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MODERATOR Posted - 10 November 2000 1:36
COOKING MEAT WITH MILK


1) BASAR BEHEMA

So far we know that it is forbidden to cook the meat of a kosher behamah in the milk of a kosher behamah. The Posuk doesn't mention anything about ”eating”. And so it is forbidden by Torah-law to merely ”cook” kosher behama meat with kosher behama milk, even if you don't eat the mixture!

Example: Mrs. Rosenberg is taking a cooking course. She knows that the ingredients they use in class aren't kosher, as well as being "Bosor B'Cholov," and so she refrains from tasting her masterpieces in class. she can't wait to get home where she can use her newly found cooking skills with Coffee-Rich and margarine. Halacha: If in class she cooked meat of behema in butter or milk, she transgressed the Issur D'Oraisa of cooking meat in milk.


2) FRYING (TIGUN) AND BROILING (TZLI)

The literal meaning of the word "cooking" ("Bishul") in the Torah is heating something in a liquid with fire. There is a disagreement among the Poskim if the D'Oraisa prohibition of "cooking" meat in milk applies to broiling and frying meat in milk as well. Pri Chadash quoted in Rabi Akiva Eiger, (Y.D. 87 "Elah"), Pri Megadim (M.Z. 87:1), and Chachmas Adam (40:1) all hold that broiling meat and milk together is prohibited M'Doraisah. Chavas Daas (87) holds that broiling meat and milk is prohibited only M'Drabbonon (by Rabbinic law).

Regarding frying meat in milk or butter, Chachmas Adam(40:1), and Pri Megadim (introduction to Basar B'Cholov) quoting Pri Chadash hold that frying is halachicly equivalent to cooking and is prohibited M'Doraisa, while Maharam Shif and Minchas Yaakov (quoted in Pri Megadim, ibid) hold that frying is not considered "cooking" in this respect, and is prohibited only M'Drabonon.


3) FOWL AND WILD ANIMALS

Question: If meat of fowl and Chaya are not included in the Torah's prohibition of Basar Becholov may eat a chicken sandwich with a milk-chocolate bar?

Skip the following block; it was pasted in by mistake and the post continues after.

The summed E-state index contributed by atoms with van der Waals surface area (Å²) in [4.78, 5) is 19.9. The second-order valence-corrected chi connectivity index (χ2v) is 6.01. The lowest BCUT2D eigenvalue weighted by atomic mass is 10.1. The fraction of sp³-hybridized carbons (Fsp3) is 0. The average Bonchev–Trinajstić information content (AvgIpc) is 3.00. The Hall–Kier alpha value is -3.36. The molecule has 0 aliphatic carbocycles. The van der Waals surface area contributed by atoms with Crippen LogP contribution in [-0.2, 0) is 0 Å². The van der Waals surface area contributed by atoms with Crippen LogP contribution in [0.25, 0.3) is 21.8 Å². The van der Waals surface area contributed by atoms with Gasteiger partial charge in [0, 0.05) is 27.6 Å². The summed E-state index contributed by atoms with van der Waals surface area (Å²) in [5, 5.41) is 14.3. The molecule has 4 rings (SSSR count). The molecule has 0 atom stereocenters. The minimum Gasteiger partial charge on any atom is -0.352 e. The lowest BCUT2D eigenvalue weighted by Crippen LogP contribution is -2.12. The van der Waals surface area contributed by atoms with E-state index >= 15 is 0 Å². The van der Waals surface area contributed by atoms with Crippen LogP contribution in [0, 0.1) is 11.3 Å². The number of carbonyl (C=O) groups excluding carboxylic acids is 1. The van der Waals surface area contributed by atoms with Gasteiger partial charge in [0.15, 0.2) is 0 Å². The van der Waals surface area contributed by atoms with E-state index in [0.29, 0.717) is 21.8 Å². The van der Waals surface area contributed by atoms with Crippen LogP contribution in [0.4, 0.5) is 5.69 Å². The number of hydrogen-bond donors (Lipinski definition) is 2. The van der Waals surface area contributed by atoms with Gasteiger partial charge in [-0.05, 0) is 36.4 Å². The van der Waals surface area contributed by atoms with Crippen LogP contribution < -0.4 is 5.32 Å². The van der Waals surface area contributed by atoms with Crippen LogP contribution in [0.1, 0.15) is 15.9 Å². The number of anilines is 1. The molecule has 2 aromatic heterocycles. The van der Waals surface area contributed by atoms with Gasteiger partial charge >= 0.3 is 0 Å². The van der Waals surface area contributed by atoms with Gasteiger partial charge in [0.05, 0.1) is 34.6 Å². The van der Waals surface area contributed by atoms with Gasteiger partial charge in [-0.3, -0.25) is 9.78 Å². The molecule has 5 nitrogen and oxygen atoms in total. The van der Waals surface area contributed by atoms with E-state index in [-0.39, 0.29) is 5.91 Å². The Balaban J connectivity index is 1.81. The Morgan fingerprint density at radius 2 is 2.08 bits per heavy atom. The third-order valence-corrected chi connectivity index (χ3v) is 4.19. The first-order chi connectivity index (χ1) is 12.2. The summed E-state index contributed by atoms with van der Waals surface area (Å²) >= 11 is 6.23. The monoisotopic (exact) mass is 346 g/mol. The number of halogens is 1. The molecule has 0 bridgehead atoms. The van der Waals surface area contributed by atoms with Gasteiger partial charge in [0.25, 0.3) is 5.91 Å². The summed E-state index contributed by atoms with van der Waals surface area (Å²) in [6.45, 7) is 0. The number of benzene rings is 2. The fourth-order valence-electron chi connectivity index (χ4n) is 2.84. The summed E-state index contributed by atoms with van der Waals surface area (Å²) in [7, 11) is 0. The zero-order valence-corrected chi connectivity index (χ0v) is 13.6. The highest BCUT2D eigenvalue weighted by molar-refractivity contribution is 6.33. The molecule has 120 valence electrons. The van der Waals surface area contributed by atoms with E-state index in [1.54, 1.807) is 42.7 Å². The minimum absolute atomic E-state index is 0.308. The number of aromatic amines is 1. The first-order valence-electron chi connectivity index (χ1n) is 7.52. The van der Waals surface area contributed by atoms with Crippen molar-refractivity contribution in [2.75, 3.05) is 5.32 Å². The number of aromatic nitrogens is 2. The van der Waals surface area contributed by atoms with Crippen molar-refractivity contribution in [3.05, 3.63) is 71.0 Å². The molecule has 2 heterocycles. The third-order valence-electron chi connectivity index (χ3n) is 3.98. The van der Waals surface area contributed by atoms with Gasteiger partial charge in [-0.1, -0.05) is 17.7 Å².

Answer: According to the Shulchan Aruch, meat of fowl is prohibited by Rabbinic Law to eat with milk, but is permitted to cook together and to derive benefit from. See also Shach 87:4 quoting Maharshal that the prohibition is biblical; also Shach 87:1 quoting Bach that according to Rambam, fowl and milk are Asur Bahanoah by Rabbinic Law, but Shach himself permits.

Question: is it permitted, then, to cook chicken or venison in milk?

Answer: According to many Poskim it is prohibited, for a different reason:

Chazal were concerned that if someone would be seen cooking meat - any type of meat - in milk, the person observing him might mistakenly think the meat is indeed Basar Behema, and that the person doing the cooking is committing an Issur D'Oraisa. Chazal did not want such confusion and suspicion taking place, and so they prohibited cooking any type of meat in milk, lest an innocent bystander mistakenly suspect one of transgressing Torah
law.
Such a prohibition is called "Mares Ayin," and is a Rabbinic
prohibition.

There are Poskim, though, who hold that since Chaya and fowl
are easily recognized as such, no bystander could mistake them
for Basar Behema, and therefore cooking them in milk would not
involve Mares Ayin. Others apply this leniency to fowl only,
which bears little if any resemblance to beef. Chaya meat,
according to them, can indeed be mistaken for Basar Behema and
is therefore subject to Mares Ayin.(Levush 87:3, Chaguras Shmuel 6)

In addition, there are those who hold that Mares Ayin does
not apply at all to the act of cooking, as even if the meat being
cooked is suspect as coming from a Behema, there is always the
possibility that the mixture is being prepared for medicinal
purposes, and is permitted. Therefore, even if an observer
mistakes the meat for Basar Behema, he could not objectively
suspect the cook of violating a prohibition.
(Ramah 87:4, Taz 87:5, Levush 87:3 quoted in Taz above, Shach
87:7, Chaguras Shmuel on Levush 87:6)

Note: The disagreement regarding cooking fowl in milk
applies only to where the mixture is not subsequently eaten.
Eating fowl cooked in milk is unanimously prohibited by
Rabbinic Law.

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